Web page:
Here we have to disagree. Though I agree with many of the views expressed in State of Fear, the writing is among Crichton's worst, which was never very good.  The plot (apart from a few pages at the beginning) doesn't even begin until 180 pages into a 500 page novel and the style, as usual, is 8th grade at best. It's didactic throughout.  The plot, what there is of it, is interrupted frequently for miniature lectures on environmentalism which are badly integrated into the action.  The characters are cardboard cut-outs and even the best one is practically a cipher. Execrable.




Post 9

Wednesday, September 21, 2005 - 12:32pmSanction this postReply
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David Gulbraa's  Tales of the Mall Masters  is an excellent find... and for myself, I did enjoy the other novels of Kay Nolte Smith, especially Elegy for a Soprano... Shelly Reuben's Origin and Cause and Spent Matches are other good ones...

Vernor Vinge's books are also well worth looking into, as is John Cramer's Twistor and John Varley's The Golden Globe... Then, too, many of the works of Charles Sheffield are well worth reading...

(Edited by robert malcom on 9/21, 12:37pm)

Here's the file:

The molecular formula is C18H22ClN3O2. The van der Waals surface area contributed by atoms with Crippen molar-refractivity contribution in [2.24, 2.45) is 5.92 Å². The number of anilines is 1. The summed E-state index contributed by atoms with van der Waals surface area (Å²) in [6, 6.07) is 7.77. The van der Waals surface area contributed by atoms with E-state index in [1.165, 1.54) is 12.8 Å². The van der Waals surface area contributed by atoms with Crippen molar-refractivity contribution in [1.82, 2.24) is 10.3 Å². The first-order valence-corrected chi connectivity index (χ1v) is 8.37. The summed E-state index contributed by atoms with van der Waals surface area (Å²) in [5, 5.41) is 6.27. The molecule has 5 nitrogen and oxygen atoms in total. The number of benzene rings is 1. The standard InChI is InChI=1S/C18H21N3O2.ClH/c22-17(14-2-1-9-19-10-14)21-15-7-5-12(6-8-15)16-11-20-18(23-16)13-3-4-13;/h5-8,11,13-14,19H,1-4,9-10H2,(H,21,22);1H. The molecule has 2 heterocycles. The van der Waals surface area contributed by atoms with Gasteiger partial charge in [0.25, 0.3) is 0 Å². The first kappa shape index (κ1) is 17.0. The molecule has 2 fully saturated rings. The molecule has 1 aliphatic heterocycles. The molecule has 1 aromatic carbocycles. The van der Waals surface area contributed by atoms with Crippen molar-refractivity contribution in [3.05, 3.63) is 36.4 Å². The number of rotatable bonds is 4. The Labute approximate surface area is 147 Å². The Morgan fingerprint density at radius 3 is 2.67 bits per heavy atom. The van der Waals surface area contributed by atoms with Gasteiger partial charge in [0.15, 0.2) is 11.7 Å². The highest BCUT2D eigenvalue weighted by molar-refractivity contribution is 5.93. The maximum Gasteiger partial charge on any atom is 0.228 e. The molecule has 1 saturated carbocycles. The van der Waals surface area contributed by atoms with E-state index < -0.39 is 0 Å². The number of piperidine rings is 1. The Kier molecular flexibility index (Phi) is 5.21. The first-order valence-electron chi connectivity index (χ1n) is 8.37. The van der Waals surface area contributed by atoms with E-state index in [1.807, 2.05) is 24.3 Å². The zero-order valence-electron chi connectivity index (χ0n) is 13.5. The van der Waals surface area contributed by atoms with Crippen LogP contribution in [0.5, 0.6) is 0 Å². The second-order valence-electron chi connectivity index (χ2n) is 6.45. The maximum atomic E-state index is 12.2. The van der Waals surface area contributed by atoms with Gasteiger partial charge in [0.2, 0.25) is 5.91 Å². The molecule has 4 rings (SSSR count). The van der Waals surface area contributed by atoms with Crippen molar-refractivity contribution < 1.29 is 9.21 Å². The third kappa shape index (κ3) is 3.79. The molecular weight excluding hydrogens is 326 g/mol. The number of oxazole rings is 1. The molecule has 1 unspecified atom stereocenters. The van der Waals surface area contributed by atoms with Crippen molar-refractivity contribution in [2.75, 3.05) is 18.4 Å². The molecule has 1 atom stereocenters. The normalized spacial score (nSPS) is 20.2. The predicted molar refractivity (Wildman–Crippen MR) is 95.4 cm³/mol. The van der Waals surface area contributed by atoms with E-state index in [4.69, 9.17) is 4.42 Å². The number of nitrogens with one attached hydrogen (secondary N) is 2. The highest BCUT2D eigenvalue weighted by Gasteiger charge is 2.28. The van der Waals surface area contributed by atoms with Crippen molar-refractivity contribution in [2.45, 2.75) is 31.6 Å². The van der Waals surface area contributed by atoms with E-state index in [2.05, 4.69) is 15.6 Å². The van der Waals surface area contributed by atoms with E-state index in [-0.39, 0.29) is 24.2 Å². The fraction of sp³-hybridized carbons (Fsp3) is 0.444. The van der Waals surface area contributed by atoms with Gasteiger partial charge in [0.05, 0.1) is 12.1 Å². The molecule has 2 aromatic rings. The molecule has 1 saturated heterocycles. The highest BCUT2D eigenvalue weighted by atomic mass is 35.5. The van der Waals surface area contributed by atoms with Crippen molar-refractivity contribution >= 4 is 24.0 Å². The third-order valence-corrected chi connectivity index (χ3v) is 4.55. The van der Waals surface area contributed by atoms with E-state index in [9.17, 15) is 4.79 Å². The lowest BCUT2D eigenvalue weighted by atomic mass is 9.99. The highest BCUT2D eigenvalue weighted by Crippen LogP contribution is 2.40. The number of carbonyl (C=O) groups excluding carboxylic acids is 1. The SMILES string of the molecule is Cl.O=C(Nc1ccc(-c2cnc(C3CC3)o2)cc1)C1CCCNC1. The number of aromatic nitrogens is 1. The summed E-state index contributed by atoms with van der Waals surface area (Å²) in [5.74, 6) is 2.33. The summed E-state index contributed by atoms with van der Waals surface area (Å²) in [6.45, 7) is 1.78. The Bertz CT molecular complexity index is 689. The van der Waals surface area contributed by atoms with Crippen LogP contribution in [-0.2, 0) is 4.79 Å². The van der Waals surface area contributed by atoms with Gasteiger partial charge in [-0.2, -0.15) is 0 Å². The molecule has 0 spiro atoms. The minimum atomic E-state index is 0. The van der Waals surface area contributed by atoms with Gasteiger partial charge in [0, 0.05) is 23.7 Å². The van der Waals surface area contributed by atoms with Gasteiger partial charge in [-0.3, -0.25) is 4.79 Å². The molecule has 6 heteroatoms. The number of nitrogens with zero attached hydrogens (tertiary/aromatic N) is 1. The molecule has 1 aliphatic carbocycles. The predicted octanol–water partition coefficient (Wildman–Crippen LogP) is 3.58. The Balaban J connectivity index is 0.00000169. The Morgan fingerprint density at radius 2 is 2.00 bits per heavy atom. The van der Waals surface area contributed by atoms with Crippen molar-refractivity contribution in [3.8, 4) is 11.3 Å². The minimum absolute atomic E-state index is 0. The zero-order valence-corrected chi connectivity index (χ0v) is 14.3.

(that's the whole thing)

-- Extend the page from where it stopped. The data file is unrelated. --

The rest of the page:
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Post 10

Wednesday, September 21, 2005 - 11:03amSanction this postReply
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I second Peter Reidy's praise for Kay Nolte Smith's Tale of the Wind. Unlike Peter, I think her other novels are worth reading as well.

Like Jeff Perren, I find Sarah's question a little vague. Sarah, if you're looking for fiction that shows a Randian influence or which resembles Rand's fiction in certain ways, check out my recent article in the Journal of Ayn Rand Studies on "Ayn Rand's Influence on American Popular Fiction." It discusses dozens of recent novels that show that influence.

If you'd be happy with fiction that displays broadly libertarian, though not specifically Randian, values, I cannot recommend Ken Kesey's two novels -- One Flew Over the Cuckoo's Nest and Sometimes a Great Notion -- too highly. Sometimes a Great Notion is the more impressive of the two. It may well be the long sought Great American Novel. Another broadly libertarian novel of very, very high quality is The Fool's Progress by the late Edward Abbey.

If, as you insist, you simply want "anything with a glimmer of value," anything "from the 20th century that made [me] say 'wow'" -- if you just "want to know that someone alive today, or not long ago, has made something worth reading" -- then I must confess I'm somewhat baffled by your predicament. The 20th Century is far and away the most magnificent century of achievement in fiction in our language in the entire history of fiction. There's no shortage of outstanding stuff here. It's all around us, in boundless profusion.